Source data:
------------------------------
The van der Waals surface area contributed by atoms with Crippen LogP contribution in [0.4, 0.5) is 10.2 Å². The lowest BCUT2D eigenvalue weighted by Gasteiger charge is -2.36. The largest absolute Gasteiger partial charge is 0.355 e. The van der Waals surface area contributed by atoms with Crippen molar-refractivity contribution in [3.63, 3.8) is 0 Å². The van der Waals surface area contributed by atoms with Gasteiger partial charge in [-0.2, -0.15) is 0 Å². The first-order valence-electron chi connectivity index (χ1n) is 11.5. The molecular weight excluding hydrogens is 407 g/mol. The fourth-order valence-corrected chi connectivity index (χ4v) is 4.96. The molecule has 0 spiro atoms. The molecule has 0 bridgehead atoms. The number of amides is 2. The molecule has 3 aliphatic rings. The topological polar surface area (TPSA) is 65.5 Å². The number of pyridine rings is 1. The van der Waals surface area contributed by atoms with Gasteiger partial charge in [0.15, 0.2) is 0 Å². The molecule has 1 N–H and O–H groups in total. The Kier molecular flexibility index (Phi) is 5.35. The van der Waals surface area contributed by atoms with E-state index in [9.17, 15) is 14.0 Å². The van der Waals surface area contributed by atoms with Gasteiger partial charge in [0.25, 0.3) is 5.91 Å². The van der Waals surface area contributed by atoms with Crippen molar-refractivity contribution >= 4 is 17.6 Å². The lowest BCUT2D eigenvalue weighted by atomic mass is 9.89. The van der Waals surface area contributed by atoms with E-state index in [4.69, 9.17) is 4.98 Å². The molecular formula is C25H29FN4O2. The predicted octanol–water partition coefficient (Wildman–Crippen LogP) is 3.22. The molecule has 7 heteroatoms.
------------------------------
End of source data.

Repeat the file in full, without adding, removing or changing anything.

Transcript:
The van der Waals surface area contributed by atoms with Crippen LogP contribution in [0.4, 0.5) is 10.2 Å². The lowest BCUT2D eigenvalue weighted by Gasteiger charge is -2.36. The largest absolute Gasteiger partial charge is 0.355 e. The van der Waals surface area contributed by atoms with Crippen molar-refractivity contribution in [3.63, 3.8) is 0 Å². The van der Waals surface area contributed by atoms with Gasteiger partial charge in [-0.2, -0.15) is 0 Å². The first-order valence-electron chi connectivity index (χ1n) is 11.5. The molecular weight excluding hydrogens is 407 g/mol. The fourth-order valence-corrected chi connectivity index (χ4v) is 4.96. The molecule has 0 spiro atoms. The molecule has 0 bridgehead atoms. The number of amides is 2. The molecule has 3 aliphatic rings. The topological polar surface area (TPSA) is 65.5 Å². The number of pyridine rings is 1. The van der Waals surface area contributed by atoms with Gasteiger partial charge in [0.15, 0.2) is 0 Å². The molecule has 1 N–H and O–H groups in total. The Kier molecular flexibility index (Phi) is 5.35. The van der Waals surface area contributed by atoms with E-state index in [9.17, 15) is 14.0 Å². The van der Waals surface area contributed by atoms with Gasteiger partial charge in [0.25, 0.3) is 5.91 Å². The van der Waals surface area contributed by atoms with Crippen molar-refractivity contribution >= 4 is 17.6 Å². The lowest BCUT2D eigenvalue weighted by atomic mass is 9.89. The van der Waals surface area contributed by atoms with E-state index in [4.69, 9.17) is 4.98 Å². The molecular formula is C25H29FN4O2. The predicted octanol–water partition coefficient (Wildman–Crippen LogP) is 3.22. The molecule has 7 heteroatoms.